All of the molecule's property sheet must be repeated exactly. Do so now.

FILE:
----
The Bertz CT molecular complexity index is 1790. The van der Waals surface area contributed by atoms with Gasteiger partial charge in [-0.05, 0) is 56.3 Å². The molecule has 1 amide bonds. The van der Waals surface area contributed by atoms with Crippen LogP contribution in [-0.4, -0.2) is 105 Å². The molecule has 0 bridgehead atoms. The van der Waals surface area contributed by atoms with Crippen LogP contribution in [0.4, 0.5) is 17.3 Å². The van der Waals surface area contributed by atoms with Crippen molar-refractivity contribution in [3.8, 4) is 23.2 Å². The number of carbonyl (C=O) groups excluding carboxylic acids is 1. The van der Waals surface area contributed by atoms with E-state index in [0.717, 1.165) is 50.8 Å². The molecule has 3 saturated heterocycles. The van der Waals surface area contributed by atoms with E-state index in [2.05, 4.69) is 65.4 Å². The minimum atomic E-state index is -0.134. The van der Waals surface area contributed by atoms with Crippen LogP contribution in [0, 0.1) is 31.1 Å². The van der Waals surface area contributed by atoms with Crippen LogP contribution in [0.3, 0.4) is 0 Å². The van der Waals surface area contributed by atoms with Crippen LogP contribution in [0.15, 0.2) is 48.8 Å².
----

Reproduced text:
The Bertz CT molecular complexity index is 1790. The van der Waals surface area contributed by atoms with Gasteiger partial charge in [-0.05, 0) is 56.3 Å². The molecule has 1 amide bonds. The van der Waals surface area contributed by atoms with Crippen LogP contribution in [-0.4, -0.2) is 105 Å². The molecule has 0 bridgehead atoms. The van der Waals surface area contributed by atoms with Crippen LogP contribution in [0.4, 0.5) is 17.3 Å². The van der Waals surface area contributed by atoms with Crippen molar-refractivity contribution in [3.8, 4) is 23.2 Å². The number of carbonyl (C=O) groups excluding carboxylic acids is 1. The van der Waals surface area contributed by atoms with E-state index in [0.717, 1.165) is 50.8 Å². The molecule has 3 saturated heterocycles. The van der Waals surface area contributed by atoms with E-state index in [2.05, 4.69) is 65.4 Å². The minimum atomic E-state index is -0.134. The van der Waals surface area contributed by atoms with Crippen LogP contribution in [0, 0.1) is 31.1 Å². The van der Waals surface area contributed by atoms with Crippen LogP contribution in [0.3, 0.4) is 0 Å². The van der Waals surface area contributed by atoms with Crippen LogP contribution in [0.15, 0.2) is 48.8 Å².